Medical malpractice in Virginia concerns any licensed health care provider (doctors, hospitals, pharmacists, nurses, dentists, etc. ) who fails to provide health care treatment in her specialty's practice area using the same standard of care that other health care providers in that practice area would have used under the circumstances, and that failure to adhere to the specialty's standard of care caused injury to a person. Virginia has a few unique features about its medical malpractice lawsuits that generally limit liability for health care providers so it is important for prospective plaintiffs to know ahead of time some of the issues that may affect their case.
Many patients who believe that they might be the victim of medical malpractice are hesitant to sue doctors who treated them or may even still be treating them. This hesitancy can often translate into waiting for years, especially if the person wants to see whether their condition improves before taking legal action. However, Statutes of Limitations can restrict when a lawsuit can be filed if the plaintiff waited too long to prosecute his claim. It is very important to figure out when the Statute of Limitations will expire as early as possible.
In Virginia, a person generally has two years to bring a lawsuit for medical malpractice from the date that the action "accrued" (when the last major event related to the malpractice occurred). There are three main exceptions to this rule: (1) latent discovery of the malpractice; (2) infancy; and (3) continuing treatment.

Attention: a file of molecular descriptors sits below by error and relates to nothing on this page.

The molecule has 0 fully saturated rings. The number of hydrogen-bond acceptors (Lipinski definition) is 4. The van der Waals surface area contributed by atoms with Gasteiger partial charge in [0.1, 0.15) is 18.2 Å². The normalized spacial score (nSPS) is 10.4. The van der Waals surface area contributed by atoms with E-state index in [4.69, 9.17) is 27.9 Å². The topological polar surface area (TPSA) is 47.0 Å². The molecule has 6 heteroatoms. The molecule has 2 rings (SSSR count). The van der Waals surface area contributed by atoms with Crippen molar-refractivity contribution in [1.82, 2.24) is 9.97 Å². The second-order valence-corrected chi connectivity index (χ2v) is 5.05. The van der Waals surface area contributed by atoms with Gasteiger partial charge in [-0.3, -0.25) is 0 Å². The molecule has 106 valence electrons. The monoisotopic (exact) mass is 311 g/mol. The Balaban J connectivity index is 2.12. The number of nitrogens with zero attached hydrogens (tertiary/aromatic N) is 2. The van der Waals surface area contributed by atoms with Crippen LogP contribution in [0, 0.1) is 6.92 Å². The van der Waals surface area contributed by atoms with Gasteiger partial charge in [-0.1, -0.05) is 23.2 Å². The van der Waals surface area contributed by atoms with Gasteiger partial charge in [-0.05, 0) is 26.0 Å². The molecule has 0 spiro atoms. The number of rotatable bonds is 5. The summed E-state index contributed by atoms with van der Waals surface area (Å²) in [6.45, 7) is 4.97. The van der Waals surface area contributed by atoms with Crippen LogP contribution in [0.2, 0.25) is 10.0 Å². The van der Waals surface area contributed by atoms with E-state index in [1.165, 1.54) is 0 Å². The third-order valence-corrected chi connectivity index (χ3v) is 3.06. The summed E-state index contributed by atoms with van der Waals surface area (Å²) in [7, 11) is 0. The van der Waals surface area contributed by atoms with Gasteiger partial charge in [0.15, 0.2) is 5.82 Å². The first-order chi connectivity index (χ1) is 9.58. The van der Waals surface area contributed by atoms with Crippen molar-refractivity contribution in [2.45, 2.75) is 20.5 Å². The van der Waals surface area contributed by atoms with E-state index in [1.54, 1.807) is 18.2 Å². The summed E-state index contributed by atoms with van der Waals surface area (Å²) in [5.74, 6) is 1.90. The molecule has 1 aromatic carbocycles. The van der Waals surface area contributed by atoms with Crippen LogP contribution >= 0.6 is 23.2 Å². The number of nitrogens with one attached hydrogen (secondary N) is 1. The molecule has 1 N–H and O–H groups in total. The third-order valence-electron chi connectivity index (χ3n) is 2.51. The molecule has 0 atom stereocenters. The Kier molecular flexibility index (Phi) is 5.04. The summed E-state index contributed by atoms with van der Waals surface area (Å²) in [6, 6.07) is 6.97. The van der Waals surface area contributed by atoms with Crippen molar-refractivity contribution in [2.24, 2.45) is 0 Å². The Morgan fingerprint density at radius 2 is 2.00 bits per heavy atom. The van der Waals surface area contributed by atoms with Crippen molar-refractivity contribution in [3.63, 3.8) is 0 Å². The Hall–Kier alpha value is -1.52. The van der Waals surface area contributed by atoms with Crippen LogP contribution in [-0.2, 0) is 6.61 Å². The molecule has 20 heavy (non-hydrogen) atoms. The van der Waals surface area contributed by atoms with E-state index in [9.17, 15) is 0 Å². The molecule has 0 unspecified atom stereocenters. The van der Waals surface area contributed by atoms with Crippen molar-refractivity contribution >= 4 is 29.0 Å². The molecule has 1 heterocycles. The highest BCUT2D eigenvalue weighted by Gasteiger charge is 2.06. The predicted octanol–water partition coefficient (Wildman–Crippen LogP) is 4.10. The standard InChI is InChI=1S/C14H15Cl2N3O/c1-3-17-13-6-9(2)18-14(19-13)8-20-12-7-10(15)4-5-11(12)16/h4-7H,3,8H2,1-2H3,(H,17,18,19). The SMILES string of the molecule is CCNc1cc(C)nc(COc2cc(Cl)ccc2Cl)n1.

Since malpractice events may not be discovered for years (ex: surgical sponge left inside the body during surgery), or when a health care provider fails to timely diagnose a cancerous tumor, or a health care provider fraudulently concealing their malpractice from the patient, once a patient learns or reasonably should have learned of the malpractice, she will then have one year from the date of the malpractice discovery to commence the lawsuit. The Statute of Limitations, however, will not extend beyond ten years from the date that the malpractice originally occurred, except in cases where the plaintiff was under a disability during this time.